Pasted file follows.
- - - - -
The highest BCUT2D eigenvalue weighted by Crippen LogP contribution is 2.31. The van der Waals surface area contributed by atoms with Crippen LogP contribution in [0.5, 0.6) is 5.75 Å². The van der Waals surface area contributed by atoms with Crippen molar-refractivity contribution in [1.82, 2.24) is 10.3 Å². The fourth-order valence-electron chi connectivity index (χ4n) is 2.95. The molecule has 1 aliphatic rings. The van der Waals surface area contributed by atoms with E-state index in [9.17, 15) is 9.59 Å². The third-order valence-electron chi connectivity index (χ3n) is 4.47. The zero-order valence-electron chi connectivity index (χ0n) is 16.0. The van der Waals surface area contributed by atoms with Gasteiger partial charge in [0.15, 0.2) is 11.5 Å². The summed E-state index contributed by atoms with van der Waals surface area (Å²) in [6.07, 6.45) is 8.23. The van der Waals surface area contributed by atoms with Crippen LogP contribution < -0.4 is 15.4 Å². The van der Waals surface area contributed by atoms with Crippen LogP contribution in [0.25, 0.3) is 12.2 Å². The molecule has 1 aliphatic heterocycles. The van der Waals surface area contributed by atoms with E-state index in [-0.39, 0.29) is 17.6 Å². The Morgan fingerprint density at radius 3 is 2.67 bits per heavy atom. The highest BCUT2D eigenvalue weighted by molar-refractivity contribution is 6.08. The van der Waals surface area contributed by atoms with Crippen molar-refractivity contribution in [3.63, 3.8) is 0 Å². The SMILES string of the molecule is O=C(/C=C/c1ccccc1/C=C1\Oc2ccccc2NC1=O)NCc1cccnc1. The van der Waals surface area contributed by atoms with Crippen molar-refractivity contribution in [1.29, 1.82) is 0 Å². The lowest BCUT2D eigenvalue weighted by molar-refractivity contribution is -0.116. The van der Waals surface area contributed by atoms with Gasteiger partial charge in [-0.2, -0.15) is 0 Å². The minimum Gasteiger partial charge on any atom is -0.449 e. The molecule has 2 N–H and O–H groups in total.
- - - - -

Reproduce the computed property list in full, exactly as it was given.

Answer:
The highest BCUT2D eigenvalue weighted by Crippen LogP contribution is 2.31. The van der Waals surface area contributed by atoms with Crippen LogP contribution in [0.5, 0.6) is 5.75 Å². The van der Waals surface area contributed by atoms with Crippen molar-refractivity contribution in [1.82, 2.24) is 10.3 Å². The fourth-order valence-electron chi connectivity index (χ4n) is 2.95. The molecule has 1 aliphatic rings. The van der Waals surface area contributed by atoms with E-state index in [9.17, 15) is 9.59 Å². The third-order valence-electron chi connectivity index (χ3n) is 4.47. The zero-order valence-electron chi connectivity index (χ0n) is 16.0. The van der Waals surface area contributed by atoms with Gasteiger partial charge in [0.15, 0.2) is 11.5 Å². The summed E-state index contributed by atoms with van der Waals surface area (Å²) in [6.07, 6.45) is 8.23. The van der Waals surface area contributed by atoms with Crippen LogP contribution < -0.4 is 15.4 Å². The van der Waals surface area contributed by atoms with Crippen LogP contribution in [0.25, 0.3) is 12.2 Å². The molecule has 1 aliphatic heterocycles. The van der Waals surface area contributed by atoms with E-state index in [-0.39, 0.29) is 17.6 Å². The Morgan fingerprint density at radius 3 is 2.67 bits per heavy atom. The highest BCUT2D eigenvalue weighted by molar-refractivity contribution is 6.08. The van der Waals surface area contributed by atoms with Crippen molar-refractivity contribution in [3.63, 3.8) is 0 Å². The SMILES string of the molecule is O=C(/C=C/c1ccccc1/C=C1\Oc2ccccc2NC1=O)NCc1cccnc1. The van der Waals surface area contributed by atoms with Crippen molar-refractivity contribution in [1.29, 1.82) is 0 Å². The lowest BCUT2D eigenvalue weighted by molar-refractivity contribution is -0.116. The van der Waals surface area contributed by atoms with Gasteiger partial charge in [-0.2, -0.15) is 0 Å². The minimum Gasteiger partial charge on any atom is -0.449 e. The molecule has 2 N–H and O–H groups in total.